Pachacuti spun and climbed the steps. We followed. I paused at the top and saw the black garbed guards enter the palace. They halted then and waited. I was sure that Pachacuti was always within easy reach of his guards. He seemed to be taking the big risk by keeping them almost out of our sight, but maybe he was just attempting to gain our trust.

Pachacuti lead us across the floor, to a large, dark wood door. He pushed it open and waved at the giant room. The floor was marble and on the opposite side was a massive balcony that looked out on the plaza. There was little furniture in the room. A couple of chairs, a single table covered with golden trinkets including a decanter and four large goblets, and dozens of pillows spread across the floor. At the far end, in the darkest corner, near a heavy curtain that could be drawn by ropes to the side, were two beds.

“Please, make yourselves comfortable. If you desire anything, please inform Christine. If she fails to supply it, her head is forfeit.”

“Well,” said Eric, spinning slowly so that he could take in the whole of the scene around us. He stopped, facing Christine and said, “You are not of these people.”

She didn’t respond. Her eyes were downcast, staring at the floor.

Without looking up at me, she said, “I am Christine. I am here to serve.”

“Yes,” I said. “But you are not from here. You were born elsewhere.”

“I was born in Neuve Macchu Picuhu.”

“Never heard of it,” I said.

Eric moved to the table and was looking at the treasure spread across it. “If I didn’t know better, I would say the old boy is trying to bribe us with beads and bobbles just as the English tried to buy the Indians.”

I glanced at him and turned my attention back to Christine. “But you are not one of these people.”

“No,” she agreed. “I am not one of the chosen.”

I was fascinated by Christine. She was so out of place here. She looked like she belonged to a Viking village, not among the shorter, squatter people here. I had seen no one, other than her, who was fair and blond.

I realized that I was ignoring the other woman. She was crouched on the floor near the door, her eyes on our feet. I said to her, “Who are you?”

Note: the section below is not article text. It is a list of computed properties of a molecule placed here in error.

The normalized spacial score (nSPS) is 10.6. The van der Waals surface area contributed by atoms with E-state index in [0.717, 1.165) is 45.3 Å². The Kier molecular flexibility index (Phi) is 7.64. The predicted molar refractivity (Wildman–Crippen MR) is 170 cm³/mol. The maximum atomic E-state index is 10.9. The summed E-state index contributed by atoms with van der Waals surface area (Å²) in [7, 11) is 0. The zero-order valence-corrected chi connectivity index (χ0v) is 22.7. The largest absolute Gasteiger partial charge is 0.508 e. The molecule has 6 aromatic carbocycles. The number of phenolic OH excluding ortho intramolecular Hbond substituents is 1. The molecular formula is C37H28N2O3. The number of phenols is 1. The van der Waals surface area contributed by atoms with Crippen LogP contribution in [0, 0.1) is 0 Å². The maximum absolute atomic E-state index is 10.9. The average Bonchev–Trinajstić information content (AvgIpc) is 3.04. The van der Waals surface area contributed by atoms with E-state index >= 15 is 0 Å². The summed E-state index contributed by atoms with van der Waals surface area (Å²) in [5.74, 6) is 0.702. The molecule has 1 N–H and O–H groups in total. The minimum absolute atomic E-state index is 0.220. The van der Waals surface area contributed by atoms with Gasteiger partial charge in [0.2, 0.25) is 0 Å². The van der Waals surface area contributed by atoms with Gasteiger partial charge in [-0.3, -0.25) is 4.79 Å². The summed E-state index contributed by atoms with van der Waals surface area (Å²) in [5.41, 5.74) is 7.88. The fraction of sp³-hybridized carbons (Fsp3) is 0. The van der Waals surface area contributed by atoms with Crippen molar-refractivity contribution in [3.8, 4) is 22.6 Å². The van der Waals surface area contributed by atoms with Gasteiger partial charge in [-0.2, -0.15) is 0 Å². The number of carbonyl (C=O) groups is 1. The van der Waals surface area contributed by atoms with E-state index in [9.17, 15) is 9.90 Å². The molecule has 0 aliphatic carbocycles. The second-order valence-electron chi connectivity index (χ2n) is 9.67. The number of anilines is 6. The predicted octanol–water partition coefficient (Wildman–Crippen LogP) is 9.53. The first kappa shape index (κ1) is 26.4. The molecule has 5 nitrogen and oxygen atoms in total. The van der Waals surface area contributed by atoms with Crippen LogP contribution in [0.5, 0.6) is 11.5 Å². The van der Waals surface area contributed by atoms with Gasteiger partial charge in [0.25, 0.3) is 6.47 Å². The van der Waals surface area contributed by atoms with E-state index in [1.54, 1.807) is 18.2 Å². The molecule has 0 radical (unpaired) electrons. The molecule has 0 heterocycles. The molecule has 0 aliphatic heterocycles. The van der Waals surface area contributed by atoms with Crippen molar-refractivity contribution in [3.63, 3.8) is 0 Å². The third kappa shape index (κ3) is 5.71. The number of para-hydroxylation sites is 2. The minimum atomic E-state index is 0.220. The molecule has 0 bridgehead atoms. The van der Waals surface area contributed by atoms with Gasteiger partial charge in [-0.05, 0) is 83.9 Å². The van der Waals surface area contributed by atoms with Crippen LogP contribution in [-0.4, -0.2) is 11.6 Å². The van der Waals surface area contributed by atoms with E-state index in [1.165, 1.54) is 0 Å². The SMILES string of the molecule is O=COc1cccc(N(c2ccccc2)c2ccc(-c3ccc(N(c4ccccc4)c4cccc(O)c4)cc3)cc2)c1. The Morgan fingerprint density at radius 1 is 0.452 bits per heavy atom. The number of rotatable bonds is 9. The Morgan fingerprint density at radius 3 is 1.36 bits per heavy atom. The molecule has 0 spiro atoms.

“I am Huana,” she responded. “I am chosen for the capacocha. You have won me for your time here.”

“What’s the capacocha?”

“A sacrifice. I was due for the capachocha this morning, as were you, but your escape has won all of us a reprieve.”

Eric, holding a goblet in one hand and a large pear-like fruit in the other came toward us. He said, “I don’t like the sound of that. A reprieve.”

To Christine and Huana, I said, “You may feed yourselves. Please go to the table.”

As the two women stood and moved away, Eric said, “Which one do you fancy?”

I stared at him for a moment and then walked across the floor until I had reached the balcony. I walked out into the hot sunshine, or what would pass for sunshine on the surface. I leaned my hands on the sun warm railing and looked down, into the now vacant plaza. All this, everything about it was vaguely familiar. It stirred memories of my schooling but I couldn’t put my finger on it. The clues were all there, I was sure, if I could just take the time to figure it out. The natural assumption was that we had somehow found a lost tribe of Aztecs, but that wasn’t quite right either.

Eric joined me on the balcony. “Was it something that I said?”

“No, not at all.”

“Then, if you don’t mind, I’d like to have the small, dark one.”

“Eric, these people are people, not pets. You can’t just have one like you would a dog.”

“Why not?” he asked, unreasonably.

“We just fought a war so that people wouldn’t own people and you come up with that.”